I learned, and internalized, the different uses and meanings of the equals (=) sign. I accomp-lished this through inference as I can not recall ever being made aware that there were different uses.

Even now when I see it used in different ways I look at the expression – equation – relation and figure out what is meant.

I am (and was) was able to do this because I knew enough already to use inference to determine the use.

Most student do not have this ability. They lask the background and with modern electronics, it is unlikely they will ever gain the background. Below is an except from an article describing the equals sign:

To illustrate the psychological complexity that mathematics education researchers see and the difficulties students encounter in school algebra, Usiskin (1988) presents five equations (in the sense of having an equal sign in them) involving literal symbols. Each has a different feel.

- A = LW
- 40 = 5x
- sin x = cos x * tan x
- 1 = n * 1/n
- y = kx

As Usiskin observes, “We usually call

(1) a formula,

(2) an equation (or open sentence) to solve,

(3) an identity,

(4) a property, and

(5) an equation of a function of

direct variation (not to be solved)” (p. 9).

Each of these symbol strings reads differently. Furthermore, Usiskin (1988) argues that each of these equations has a different feel because in each case the concept/idea of variable is put to a different use:

In (1), A, L, and W stand for the quantities area, length, and width and have the feel of knowns.

In (2), we tend to think of x as unknown.

In (3), x is an argument of a function.

Equation (4), unlike others, generalizes an arithmetic pattern.

In (5), x is again an argument of a function, the value, and k a constant (or parameter, depending on how it is used). Only with (5) is there a feel of “variability” from which the term variable arose.

(Usiskin, 1988, p. 9)

In (1), A, L, and W stand for the quantities area, length, and width

and have the feel of knowns. In (2), we tend to think of as unknown.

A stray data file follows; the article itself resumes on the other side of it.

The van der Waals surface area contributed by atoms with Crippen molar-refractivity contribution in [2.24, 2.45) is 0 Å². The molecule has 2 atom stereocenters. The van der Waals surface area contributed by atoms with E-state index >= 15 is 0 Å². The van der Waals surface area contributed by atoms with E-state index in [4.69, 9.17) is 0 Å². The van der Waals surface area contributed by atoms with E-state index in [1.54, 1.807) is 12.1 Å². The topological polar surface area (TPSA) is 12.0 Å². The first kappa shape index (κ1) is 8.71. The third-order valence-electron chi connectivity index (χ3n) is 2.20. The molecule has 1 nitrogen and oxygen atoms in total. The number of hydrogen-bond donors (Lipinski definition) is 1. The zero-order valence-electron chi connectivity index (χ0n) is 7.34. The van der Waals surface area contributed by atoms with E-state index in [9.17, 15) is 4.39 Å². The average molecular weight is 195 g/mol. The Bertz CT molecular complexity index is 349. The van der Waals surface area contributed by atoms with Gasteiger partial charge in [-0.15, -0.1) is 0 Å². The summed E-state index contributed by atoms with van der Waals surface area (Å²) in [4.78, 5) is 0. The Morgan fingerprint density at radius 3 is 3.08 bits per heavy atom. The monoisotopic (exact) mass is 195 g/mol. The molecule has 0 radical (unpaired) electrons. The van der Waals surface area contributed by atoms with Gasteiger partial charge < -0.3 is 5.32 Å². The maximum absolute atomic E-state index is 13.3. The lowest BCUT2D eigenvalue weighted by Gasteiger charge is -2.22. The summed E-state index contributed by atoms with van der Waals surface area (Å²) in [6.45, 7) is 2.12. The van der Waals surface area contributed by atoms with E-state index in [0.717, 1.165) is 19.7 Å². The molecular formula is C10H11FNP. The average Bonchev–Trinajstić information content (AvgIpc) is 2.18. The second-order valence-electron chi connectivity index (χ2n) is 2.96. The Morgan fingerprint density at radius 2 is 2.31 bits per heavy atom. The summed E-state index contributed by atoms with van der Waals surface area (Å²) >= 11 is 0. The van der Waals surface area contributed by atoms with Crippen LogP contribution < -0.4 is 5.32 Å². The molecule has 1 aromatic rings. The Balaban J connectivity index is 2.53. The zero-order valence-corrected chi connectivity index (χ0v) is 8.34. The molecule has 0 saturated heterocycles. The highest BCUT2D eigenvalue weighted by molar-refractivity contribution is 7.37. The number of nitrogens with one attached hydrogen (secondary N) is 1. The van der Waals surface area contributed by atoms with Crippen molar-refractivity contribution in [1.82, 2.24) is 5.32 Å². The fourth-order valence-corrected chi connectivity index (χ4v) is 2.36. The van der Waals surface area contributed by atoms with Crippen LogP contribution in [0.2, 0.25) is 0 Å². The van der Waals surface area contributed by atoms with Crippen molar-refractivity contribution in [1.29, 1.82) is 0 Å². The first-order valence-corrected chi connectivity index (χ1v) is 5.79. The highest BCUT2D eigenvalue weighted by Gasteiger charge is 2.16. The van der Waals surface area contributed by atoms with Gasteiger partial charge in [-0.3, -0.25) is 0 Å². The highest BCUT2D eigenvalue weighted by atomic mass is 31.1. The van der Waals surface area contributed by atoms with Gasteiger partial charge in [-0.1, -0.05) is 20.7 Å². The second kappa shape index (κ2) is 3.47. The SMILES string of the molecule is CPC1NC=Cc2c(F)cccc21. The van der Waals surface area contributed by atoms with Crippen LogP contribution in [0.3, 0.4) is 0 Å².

In (3), is an argument of a function. Equation (4), unlike others,

generalizes an arithmetic pattern. In (5), is again an argument of a

function, the value, and k a constant (or parameter, depending on

how it is used). Only with (5) is there a feel of “variability” from

which the term variable arose.

(Usiskin, 1988, p. 9)

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I learned, and internalized, the different uses and meanings of the equals (=) sign. I accomp-lished this through inference as I can not recall ever being made aware that there were different uses.

Even now when I see it used in different ways I look at the expression – equation – relation and figure out what is meant.

I am (and was) was able to do this because I knew enough already to use inference to determine the use.

Most student do not have this ability. They lask the background and with modern electronics, it is unlikely they will ever gain the background. Below is an excerpt from an article describing the equals sign:

To illustrate the psychological complexity that mathematics education researchers see and the difficulties students encounter in school algebra, Usiskin (1988) presents five equations (in the sense of having an equal sign in them) involving literal symbols. Each has a different feel.

- A = LW
- 40 = 5x
- sin x = cos x * tan x
- 1 = n* 1/n
- y = kx

As Usiskin observes, “We usually call

(1) a formula,

(2) an equation (or open sentence) to solve,

(3) an identity,

(4) a property, and

(5) an equation of a function of

direct variation (not to be solved)” (p. 9).

Each of these symbol strings reads differently. Furthermore, Usiskin (1988) argues that each of these equations has a different feel because in each case the concept/idea of variable is put to a different use:

In (1), A, L, and W stand for the quantities area, length, and width and have the feel of knowns. In (2), we tend to think of x as unknown. In (3), x is an argument of a function. Equation (4), unlike others, generalizes an arithmetic pattern. In (5), x is again an argument of a function, x the value, and k a constant (or parameter, depending on how it is used). Only with (5) is there a feel of “variability” from which the term variable arose.

(Usiskin, 1988, p. 9)